The impact of coronavirus on businesses has made us realize the importance of diversification. When a particular product or service suffers due to the pandemic, you still have others to rely on, and thus the risk factor reduces.
There are certain factors that you must look into before proceeding with the diversification strategy;
Many people believe in taking more significant risks to achieve higher returns and hence step into diversification. But, the result may not always be positive.
If you decide to go ahead with your current model, it is safe and cost-free; whereas diversification involves additional finance. For a smoother ride, a thorough analysis of the financial aspects of the diversification strategy is a must.
Core competencies of the firm
Business leaders should have a definite idea of the core competencies of their organization. This will help in continuing with the business without any interruption irrespective of any crisis. In some instances, it can also lead to the creation of more value to the business houses.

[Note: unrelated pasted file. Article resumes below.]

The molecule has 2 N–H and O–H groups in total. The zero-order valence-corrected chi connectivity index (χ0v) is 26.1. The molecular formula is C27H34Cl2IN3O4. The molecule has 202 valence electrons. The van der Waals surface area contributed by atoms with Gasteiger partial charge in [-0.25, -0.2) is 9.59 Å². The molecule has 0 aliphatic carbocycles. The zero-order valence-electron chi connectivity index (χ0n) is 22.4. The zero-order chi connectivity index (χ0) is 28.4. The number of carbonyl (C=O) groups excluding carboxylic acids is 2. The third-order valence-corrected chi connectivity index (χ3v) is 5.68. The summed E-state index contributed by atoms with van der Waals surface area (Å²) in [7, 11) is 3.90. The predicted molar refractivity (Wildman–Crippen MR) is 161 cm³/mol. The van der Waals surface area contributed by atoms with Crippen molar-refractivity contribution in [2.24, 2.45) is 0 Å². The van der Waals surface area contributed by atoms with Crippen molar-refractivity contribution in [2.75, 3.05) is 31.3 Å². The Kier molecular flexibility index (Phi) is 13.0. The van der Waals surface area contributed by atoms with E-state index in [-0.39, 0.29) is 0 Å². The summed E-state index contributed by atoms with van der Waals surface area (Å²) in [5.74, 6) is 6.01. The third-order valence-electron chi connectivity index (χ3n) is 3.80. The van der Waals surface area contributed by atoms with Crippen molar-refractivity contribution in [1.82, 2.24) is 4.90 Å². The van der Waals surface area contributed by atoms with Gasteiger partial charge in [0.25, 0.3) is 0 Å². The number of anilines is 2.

If you a not able to bring together your stakeholders under one roof due to the pandemic, the possibilities of using technology to continue the service can be given a thought.
Evaluating the assets
If there are business assets that could be used for multiple purposes and if there is a market for the new service offering, then go for it. Let’s take the case of a vehicle rental company. They have a fleet of vehicles with them, from which some can be used for home delivery services. This will result in additional income and making cashflows without any extra investment.
The right expertise and resources
Once you make up your mind to expand the business, the next thing would be to question yourself whether you have the right expertise and resources to carry out the process successfully. If expanding requires you to bring in additional skills or expertise, the process should be planned cost-effectively.
Diversification doesn’t always require you to make drastic changes to your business plans. Sometimes, a small step will be sufficient to diversify the business. For example, if you run a training company, you can include new courses, and in the case of catering business, new categories or cuisine can be added. This way, the risk factor can be reduced as it does not involve any significant changes.
Diversification might sound a little risky and painful, but if done correctly, the results will be worth the effort.
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